7. C. Camacho and A. P. Barahona, “Land use dynamics and the environment,” Journal of Economic Dynamics & Control, vol. 52, pp. 96–118, 2015. View at Publisher · View at Google Scholar · View at MathSciNet
  8. R. Boucekkine, C. Camacho, and B. Zou, “Bridging the gap between growth theory and the new economic geography: The spatial Ramsey model,” Macroeconomic Dynamics, vol. 13, no. 1, pp. 20–45, 2009. View at Publisher · View at Google Scholar · View at Scopus
  9. C. Camacho, B. Zou, and M. Briani, “On the dynamics of capital accumulation across space,” European Journal of Operational Research, vol. 186, no. 2, pp. 451–465, 2008. View at Publisher · View at Google Scholar · View at MathSciNet
  10. M. Capasso, E. Stam, and E. Cefis, “Industrial dynamics and economic geography,” Regional Studies, vol. 49, no. 1, pp. 5–9, 2015. View at Publisher · View at Google Scholar · View at Scopus
  11. A. Xepapadeas and A. N. Yannacopoulos, “Spatial growth with exogenous saving rates,” Journal of Mathematical Economics, vol. 67, pp. 125–137, 2016. View at Publisher · View at Google Scholar · View at MathSciNet · View at Scopus
  12. R. Boucekkine, C. Camacho, and G. Fabbri, “Spatial dynamics and convergence: the spatial AK model,” Journal of Economic Theory, vol. 148, no. 6, pp. 2719–2736, 2013. View at Publisher · View at Google Scholar · View at MathSciNet · View at Scopus
  13. G. Fabbri, “Geographical structure and convergence: a note on geometry in spatial growth models,” Journal of Economic Theory, vol. 162, pp. 114–136, 2016. View at Publisher · View at Google Scholar · View at MathSciNet · View at Scopus
  14. R. Boucekkine, G. Fabbri, and P. A. Pintus, “Short-run pain, long-run gain: the conditional welfare gains from international financial integration,” Economic Theory, vol. 65, no. 2, pp. 329–360, 2018. View at Publisher · View at Google Scholar · View at MathSciNet
  15. S. Marsiglio and M. Tolotti, “Endogenous growth and technological progress with innovation driven by social interactions,” Economic Theory, vol. 65, no. 2, pp. 293–328, 2018. View at Publisher · View at Google Scholar · View at MathSciNet
  16. G. Fabbri, S. Faggian, and G. Freni, Spatial Resource Wars: A Two Region Example, Working Paper, Department of Economics Ca’ Foscari University of Venice, 2018. View at Publisher · View at Google Scholar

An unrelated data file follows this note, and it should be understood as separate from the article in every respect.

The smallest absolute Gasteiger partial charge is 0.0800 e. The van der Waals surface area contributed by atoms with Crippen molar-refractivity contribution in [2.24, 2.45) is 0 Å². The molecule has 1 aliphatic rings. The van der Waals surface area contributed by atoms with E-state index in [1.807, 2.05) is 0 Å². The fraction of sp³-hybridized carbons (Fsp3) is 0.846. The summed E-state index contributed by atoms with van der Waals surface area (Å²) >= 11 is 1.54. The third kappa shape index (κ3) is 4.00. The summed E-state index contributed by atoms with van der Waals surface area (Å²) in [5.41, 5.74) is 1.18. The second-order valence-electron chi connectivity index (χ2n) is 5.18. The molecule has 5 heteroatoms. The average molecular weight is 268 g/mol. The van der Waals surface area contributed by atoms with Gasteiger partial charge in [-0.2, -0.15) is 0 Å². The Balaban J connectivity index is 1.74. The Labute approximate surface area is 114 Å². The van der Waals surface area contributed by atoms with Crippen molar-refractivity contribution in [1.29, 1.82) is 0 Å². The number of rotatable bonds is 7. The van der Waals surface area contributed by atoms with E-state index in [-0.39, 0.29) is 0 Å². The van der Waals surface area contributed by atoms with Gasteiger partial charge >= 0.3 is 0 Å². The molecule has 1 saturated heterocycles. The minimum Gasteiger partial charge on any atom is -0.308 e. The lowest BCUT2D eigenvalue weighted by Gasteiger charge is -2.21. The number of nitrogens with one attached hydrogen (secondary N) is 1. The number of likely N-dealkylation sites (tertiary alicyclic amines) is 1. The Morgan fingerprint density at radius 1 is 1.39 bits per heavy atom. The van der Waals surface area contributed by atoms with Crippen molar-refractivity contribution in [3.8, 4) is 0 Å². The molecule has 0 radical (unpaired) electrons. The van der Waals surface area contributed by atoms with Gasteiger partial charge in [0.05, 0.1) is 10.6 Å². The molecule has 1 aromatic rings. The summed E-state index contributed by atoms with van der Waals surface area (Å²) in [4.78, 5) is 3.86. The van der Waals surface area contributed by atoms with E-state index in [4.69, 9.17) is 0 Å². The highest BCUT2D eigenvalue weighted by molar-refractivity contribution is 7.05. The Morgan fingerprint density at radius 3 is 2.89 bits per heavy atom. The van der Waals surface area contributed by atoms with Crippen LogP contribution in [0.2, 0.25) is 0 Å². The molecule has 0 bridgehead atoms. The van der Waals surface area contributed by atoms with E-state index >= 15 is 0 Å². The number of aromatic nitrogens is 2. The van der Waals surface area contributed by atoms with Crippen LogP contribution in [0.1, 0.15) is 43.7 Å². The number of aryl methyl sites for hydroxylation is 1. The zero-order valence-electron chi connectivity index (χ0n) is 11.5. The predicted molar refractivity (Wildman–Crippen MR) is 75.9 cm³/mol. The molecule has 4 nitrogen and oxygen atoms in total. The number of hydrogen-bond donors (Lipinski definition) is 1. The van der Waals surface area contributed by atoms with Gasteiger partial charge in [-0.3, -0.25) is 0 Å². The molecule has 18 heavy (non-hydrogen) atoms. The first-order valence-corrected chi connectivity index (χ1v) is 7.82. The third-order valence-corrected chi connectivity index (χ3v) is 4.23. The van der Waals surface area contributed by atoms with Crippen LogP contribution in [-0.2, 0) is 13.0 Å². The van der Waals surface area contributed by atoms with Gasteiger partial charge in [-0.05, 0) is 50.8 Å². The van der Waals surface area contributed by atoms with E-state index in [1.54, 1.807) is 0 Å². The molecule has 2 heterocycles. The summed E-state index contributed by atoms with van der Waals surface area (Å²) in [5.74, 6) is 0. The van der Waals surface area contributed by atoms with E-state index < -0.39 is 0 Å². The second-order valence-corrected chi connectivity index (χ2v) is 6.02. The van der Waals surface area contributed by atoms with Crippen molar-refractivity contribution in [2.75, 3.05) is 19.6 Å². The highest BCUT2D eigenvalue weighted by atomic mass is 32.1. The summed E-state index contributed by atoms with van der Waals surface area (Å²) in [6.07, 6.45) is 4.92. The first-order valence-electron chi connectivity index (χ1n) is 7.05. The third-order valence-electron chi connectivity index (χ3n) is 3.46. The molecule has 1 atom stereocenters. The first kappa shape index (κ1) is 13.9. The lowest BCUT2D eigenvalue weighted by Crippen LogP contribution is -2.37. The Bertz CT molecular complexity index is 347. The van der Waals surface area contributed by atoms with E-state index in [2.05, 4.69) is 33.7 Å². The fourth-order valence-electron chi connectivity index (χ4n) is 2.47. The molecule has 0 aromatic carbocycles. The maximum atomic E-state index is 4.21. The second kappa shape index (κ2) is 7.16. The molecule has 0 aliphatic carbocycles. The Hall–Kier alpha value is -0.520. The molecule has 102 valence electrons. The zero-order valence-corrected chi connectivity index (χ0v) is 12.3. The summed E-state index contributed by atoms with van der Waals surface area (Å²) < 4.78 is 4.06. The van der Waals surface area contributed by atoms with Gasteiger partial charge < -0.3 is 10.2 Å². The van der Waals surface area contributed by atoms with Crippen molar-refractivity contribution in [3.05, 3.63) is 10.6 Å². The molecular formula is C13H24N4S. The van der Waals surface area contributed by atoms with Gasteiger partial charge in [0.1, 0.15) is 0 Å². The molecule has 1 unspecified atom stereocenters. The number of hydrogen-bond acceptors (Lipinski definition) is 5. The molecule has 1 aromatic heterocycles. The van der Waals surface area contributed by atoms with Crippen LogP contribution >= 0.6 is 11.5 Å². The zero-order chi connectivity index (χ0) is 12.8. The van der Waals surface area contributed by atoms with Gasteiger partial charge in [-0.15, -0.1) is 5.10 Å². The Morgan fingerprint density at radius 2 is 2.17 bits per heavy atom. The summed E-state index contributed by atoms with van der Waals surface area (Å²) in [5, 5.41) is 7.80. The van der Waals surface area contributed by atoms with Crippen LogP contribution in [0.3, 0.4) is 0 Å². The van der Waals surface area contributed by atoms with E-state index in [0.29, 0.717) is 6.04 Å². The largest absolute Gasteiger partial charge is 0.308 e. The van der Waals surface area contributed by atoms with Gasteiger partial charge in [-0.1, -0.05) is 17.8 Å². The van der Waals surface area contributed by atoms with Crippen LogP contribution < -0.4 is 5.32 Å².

17. S. Anita, V. Capasso, H. Kunze, and D. La Torre, “Optimal control and long-run dynamics for a spatial economic growth model with physical capital accumulation and pollution diffusion,” Applied Mathematics Letters, vol. 26, no. 8, pp. 908–912, 2013. View at Publisher · View at Google Scholar · View at MathSciNet
  18. W. A. Brock, A. Xepapadeas, and A. N. Yannacopoulos, “Spatial externalities and agglomeration in a competitive industry,” Journal of Economic Dynamics & Control, vol. 42, pp. 143–174, 2014. View at Publisher · View at Google Scholar · View at MathSciNet
  19. R. Solow, “A contribution to the theory of economic growth,” The Quarterly Journal of Economics, vol. 70, pp. 65–94, 1956. View at Publisher · View at Google Scholar
  20. T. Kamihigashi and S. Roy, “Dynamic optimization with a nonsmooth, nonconvex technology: the case of a linear objective function,” Economic Theory, vol. 29, no. 2, pp. 325–340, 2006. View at Publisher · View at Google Scholar · View at MathSciNet · View at Scopus
  21. M. Ferrara, L. Guerrini, and M. Sodini, “Nonlinear dynamics in a Solow model with delay and non-convex technology,” Applied Mathematics and Computation, vol. 228, pp. 1–12, 2014. View at Publisher · View at Google Scholar · View at MathSciNet · View at Scopus
  22. S. Brianzoni, C. Mammana, and E. Michetti, “Local and global dynamics in a discrete time growth model with nonconcave production function,” Discrete Dynamics in Nature and Society, vol. 2012, Article ID 536570, 22 pages, 2012. View at Publisher · View at Google Scholar · View at MathSciNet
  23. C. Camacho and B. Zou, “The spatial Solow model,” Economics Bulletin, vol. 18, pp. 1–11, 2004. View at Google Scholar
  24. J. P. J. Neto and J. C. R. Claeyssen, “Capital-induced labor migration in a spatial solow model,” Journal of Economy, vol. 115, pp. 25–47, 2015. View at Google Scholar
  25. V. Capasso, R. Engbers, and D. La Torre, “On a spatial Solow model with technological diffusion and nonconcave production function,” Nonlinear Analysis: Real World Applications, vol. 11, no. 5, pp. 3858–3876, 2010. View at Publisher · View at Google Scholar · View at MathSciNet
  26. R. J. Barro and X. Sala-Martin, Economic Growth, MIT Press, 2004.
  27. C. Azariadis, “The economics of poverty traps part one: Complete markets,” Journal of Economic Growth, vol. 1, no. 4, pp. 449–486, 1996. View at Publisher · View at Google Scholar · View at Scopus
  28. W. A. Brock, A. Xepapadeas, and A. N. Yannacopoulos, “Optimal agglomerations in dynamic economics,” Journal of Mathematical Economics, vol. 53, pp. 1–15, 2014. View at Publisher · View at Google Scholar · View at MathSciNet · View at Scopus
  29. C. V. Pao, Nonlinear Parabolic and Elliptic Equations, Plenum Press, New York, NY, USA, 1992. View at MathSciNet
  30. O. A. Ladyzenskaja, V. A. Solonnikov, and N. N. Uralceva, Linear and Quasilinear Equations of Parabolic Type, American Mathematical Society, Providence, RI, USA, 1968. View at MathSciNet
  31. K. W. Morton and D. F. Mayers, Numerical Solution of Partial Differential Equations, Cambridge University Press, Cambridge, UK, 1994. View at MathSciNet